However, a WBEZ article quoted Nicholas Christakis, a sociologist and physician at Yale University studying how the coronavirus spreads as having different projections about this fall.

“I don’t think there’s any scenario under which it’s business as usual on American college campuses in the fall,” Christakis said. “This idea that we can somehow just get back to normal and go back to school in the fall, because we always have, it’s not reasonable, actually.”

College is a social distancing nightmare as students live in close quarters, share amenities and gather in large groups. A working paper by two professors of sociology at Cornell University shows how easy it would be for the virus to spread on a college campus. And while social distancing is not the only way to combat the spread of the virus, it’s what the United States has been depending on, and would need to be replaced by another means of stopping the disease.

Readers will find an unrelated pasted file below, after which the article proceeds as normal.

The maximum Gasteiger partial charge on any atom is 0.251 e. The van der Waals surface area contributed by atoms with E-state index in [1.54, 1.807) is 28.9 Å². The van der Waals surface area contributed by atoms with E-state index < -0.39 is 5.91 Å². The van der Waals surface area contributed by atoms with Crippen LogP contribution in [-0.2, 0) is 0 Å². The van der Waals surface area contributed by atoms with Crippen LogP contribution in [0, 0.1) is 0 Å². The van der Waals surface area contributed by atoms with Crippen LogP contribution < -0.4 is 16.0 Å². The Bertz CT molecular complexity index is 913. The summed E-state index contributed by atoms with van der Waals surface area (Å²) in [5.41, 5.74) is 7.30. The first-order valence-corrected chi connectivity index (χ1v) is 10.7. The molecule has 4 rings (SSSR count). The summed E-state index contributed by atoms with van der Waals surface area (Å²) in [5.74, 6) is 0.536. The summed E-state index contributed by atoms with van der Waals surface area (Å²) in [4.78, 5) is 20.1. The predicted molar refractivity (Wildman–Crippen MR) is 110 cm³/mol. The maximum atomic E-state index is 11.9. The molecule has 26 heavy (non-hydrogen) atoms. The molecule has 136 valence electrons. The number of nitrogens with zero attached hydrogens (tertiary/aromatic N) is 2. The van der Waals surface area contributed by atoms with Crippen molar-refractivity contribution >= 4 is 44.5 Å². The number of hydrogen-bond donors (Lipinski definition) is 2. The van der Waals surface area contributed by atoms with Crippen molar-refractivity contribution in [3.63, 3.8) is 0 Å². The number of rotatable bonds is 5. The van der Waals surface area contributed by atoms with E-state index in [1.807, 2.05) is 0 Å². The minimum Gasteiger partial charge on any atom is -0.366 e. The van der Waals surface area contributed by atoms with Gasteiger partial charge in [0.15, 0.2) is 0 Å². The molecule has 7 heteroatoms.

According to an article on Vox, such means would require a “comprehensive, extremely ambitious plan… [with] an immense amount of leadership, coordination and more sacrifice.”

That being said, colleges will most likely need a back-up plan. Many ideas are floating around for what a salvaged fall semester could be like: colleges might continue online classes, continue online for large classes but reinstate smaller classes, push the start of the term or adapt the traditional academic calendars to allow for more flexibility.